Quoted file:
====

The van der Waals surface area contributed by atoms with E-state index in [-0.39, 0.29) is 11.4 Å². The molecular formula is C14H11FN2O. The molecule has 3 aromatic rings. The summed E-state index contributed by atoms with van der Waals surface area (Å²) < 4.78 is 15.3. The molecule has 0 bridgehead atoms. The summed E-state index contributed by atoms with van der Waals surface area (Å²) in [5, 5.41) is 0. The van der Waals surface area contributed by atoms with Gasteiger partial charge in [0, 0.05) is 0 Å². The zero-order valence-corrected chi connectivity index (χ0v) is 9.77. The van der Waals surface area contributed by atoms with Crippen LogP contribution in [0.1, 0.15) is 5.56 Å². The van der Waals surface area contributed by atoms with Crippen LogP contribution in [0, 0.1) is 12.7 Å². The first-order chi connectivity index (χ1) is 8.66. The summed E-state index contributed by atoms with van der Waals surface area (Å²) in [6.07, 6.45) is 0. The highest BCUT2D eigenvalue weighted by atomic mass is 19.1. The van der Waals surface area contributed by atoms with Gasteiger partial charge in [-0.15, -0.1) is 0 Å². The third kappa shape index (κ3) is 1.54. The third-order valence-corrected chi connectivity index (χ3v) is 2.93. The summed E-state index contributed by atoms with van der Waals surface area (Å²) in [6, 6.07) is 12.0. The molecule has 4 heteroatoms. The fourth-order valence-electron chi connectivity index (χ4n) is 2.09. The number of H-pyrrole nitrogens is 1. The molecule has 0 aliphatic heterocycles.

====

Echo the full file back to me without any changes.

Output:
The van der Waals surface area contributed by atoms with E-state index in [-0.39, 0.29) is 11.4 Å². The molecular formula is C14H11FN2O. The molecule has 3 aromatic rings. The summed E-state index contributed by atoms with van der Waals surface area (Å²) < 4.78 is 15.3. The molecule has 0 bridgehead atoms. The summed E-state index contributed by atoms with van der Waals surface area (Å²) in [5, 5.41) is 0. The van der Waals surface area contributed by atoms with Gasteiger partial charge in [0, 0.05) is 0 Å². The zero-order valence-corrected chi connectivity index (χ0v) is 9.77. The van der Waals surface area contributed by atoms with Crippen LogP contribution in [0.1, 0.15) is 5.56 Å². The van der Waals surface area contributed by atoms with Crippen LogP contribution in [0, 0.1) is 12.7 Å². The first-order chi connectivity index (χ1) is 8.66. The summed E-state index contributed by atoms with van der Waals surface area (Å²) in [6.07, 6.45) is 0. The highest BCUT2D eigenvalue weighted by atomic mass is 19.1. The van der Waals surface area contributed by atoms with Gasteiger partial charge in [-0.15, -0.1) is 0 Å². The third kappa shape index (κ3) is 1.54. The third-order valence-corrected chi connectivity index (χ3v) is 2.93. The summed E-state index contributed by atoms with van der Waals surface area (Å²) in [6, 6.07) is 12.0. The molecule has 4 heteroatoms. The fourth-order valence-electron chi connectivity index (χ4n) is 2.09. The number of H-pyrrole nitrogens is 1. The molecule has 0 aliphatic heterocycles.